Reagan co-opted the economic piece of libertarianism and branded the Republican party with it, much to my dismay, but undeniably to the political advantage of Republicans who now tapped into a whole new constituency raised in a more permissive generation not likely to go back to the more restrictive brand of conservatism, but amenable to this new animal. But it is this economic libertarianism which I now find more pernicious than the stodgy old-fashioned conservatism, and more in opposition to my own ideals.

But there are pieces of truth in any way of thinking. What we should agree on is that tyranny must be avoided.

Libertarians seek to avoid the tyranny of big government, liberals seek to avoid the tyranny of big business, conservatives the tyranny of permissiveness, et cetera. The ideals always feel principled, but the reality is that mundane concepts like checks and balances remain the best weapon against encroaching tyranny, and at any given time the greatest threat of tyranny lies in the hands of whomever it is that holds the most power. Jack Whelan, at After the Future writes:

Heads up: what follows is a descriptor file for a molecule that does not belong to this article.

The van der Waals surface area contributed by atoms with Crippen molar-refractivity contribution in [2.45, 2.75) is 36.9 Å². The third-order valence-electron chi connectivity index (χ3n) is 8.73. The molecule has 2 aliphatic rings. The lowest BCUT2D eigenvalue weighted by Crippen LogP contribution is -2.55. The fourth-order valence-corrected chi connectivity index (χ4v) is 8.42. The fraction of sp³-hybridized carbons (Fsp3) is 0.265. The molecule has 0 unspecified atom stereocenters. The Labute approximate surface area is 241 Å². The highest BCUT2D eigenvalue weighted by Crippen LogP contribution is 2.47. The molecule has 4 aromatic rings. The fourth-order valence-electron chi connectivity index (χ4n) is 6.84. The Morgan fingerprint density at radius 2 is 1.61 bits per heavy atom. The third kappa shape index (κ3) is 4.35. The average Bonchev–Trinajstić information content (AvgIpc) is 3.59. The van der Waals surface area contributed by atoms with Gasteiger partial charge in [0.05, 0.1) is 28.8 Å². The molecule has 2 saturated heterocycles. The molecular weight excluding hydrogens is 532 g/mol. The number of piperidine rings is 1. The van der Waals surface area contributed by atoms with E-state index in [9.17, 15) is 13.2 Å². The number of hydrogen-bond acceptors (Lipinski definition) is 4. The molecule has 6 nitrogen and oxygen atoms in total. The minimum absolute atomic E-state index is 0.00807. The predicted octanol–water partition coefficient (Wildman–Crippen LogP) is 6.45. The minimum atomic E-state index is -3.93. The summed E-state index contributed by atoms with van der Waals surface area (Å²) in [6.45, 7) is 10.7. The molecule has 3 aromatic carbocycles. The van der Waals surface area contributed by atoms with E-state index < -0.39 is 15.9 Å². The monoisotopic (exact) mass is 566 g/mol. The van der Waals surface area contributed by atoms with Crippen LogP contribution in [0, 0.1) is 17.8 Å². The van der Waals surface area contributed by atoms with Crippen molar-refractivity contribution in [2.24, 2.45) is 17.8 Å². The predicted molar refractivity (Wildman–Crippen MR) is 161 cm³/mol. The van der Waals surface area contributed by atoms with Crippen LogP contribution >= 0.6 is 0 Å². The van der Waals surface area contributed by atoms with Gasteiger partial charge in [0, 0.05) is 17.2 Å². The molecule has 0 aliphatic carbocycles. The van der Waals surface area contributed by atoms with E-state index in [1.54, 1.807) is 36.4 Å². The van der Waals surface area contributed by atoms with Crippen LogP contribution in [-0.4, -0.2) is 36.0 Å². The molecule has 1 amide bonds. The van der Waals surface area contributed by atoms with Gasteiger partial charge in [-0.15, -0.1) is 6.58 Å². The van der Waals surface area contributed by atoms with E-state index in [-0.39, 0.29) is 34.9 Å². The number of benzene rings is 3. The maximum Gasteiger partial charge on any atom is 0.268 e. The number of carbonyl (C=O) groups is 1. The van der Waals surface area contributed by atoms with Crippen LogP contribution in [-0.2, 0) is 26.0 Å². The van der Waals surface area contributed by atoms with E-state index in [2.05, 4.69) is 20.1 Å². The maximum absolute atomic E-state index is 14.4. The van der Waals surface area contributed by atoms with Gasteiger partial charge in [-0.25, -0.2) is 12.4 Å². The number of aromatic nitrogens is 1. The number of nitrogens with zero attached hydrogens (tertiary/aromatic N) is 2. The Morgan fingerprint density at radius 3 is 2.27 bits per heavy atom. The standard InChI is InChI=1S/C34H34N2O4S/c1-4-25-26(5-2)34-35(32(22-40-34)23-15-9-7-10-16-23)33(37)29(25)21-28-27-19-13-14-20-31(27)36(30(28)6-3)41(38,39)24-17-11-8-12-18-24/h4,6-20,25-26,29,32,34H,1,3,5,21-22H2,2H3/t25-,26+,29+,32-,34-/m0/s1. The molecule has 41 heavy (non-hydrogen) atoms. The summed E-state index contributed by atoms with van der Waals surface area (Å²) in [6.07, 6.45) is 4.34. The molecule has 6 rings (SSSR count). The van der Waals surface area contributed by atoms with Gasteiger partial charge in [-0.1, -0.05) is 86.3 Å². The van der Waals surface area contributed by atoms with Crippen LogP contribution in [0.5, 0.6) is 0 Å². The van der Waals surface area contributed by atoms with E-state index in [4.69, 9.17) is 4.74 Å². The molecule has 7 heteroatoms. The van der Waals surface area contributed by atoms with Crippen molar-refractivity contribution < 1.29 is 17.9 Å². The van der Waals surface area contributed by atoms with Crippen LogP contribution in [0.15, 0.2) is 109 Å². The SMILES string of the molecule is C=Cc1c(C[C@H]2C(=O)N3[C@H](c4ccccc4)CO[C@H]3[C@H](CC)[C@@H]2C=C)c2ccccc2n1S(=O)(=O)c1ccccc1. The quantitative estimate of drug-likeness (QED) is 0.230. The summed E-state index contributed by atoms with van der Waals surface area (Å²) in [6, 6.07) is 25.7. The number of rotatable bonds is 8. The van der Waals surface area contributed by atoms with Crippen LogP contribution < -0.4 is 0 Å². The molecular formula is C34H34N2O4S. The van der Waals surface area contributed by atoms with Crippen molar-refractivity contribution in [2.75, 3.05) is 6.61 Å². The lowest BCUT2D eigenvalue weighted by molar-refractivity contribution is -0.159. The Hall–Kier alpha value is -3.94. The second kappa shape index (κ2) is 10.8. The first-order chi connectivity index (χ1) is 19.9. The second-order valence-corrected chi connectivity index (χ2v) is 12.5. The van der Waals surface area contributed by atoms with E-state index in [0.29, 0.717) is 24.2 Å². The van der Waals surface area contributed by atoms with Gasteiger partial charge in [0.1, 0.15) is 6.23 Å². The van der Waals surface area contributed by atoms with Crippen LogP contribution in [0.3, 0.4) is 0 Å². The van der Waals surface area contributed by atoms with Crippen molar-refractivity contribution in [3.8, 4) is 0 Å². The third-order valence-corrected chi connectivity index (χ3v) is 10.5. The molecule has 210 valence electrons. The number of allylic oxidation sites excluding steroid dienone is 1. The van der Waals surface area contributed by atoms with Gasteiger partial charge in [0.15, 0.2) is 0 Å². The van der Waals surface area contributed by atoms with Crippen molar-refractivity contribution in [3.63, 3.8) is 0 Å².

in the world we live in the real threat of tyranny comes not from the political sector, but from the economic. For me the fundamental flaw in Libertarian thinking is its failure to recognize this. Tyranny derives from the abuse of power, and so it follows that the greatest threat to freedom comes from those who have the greatest concentrations of power. Look around you. Does that power lie in the hands of Liberal congressmen and professors? Of course not. It lies with those factions within American society which have enormous economic power. And the greatest threat to American democracy lies not in the power of big government if it serves the will of the broad electorate, but in the power of big government if it serves the will of those with enormous economic power.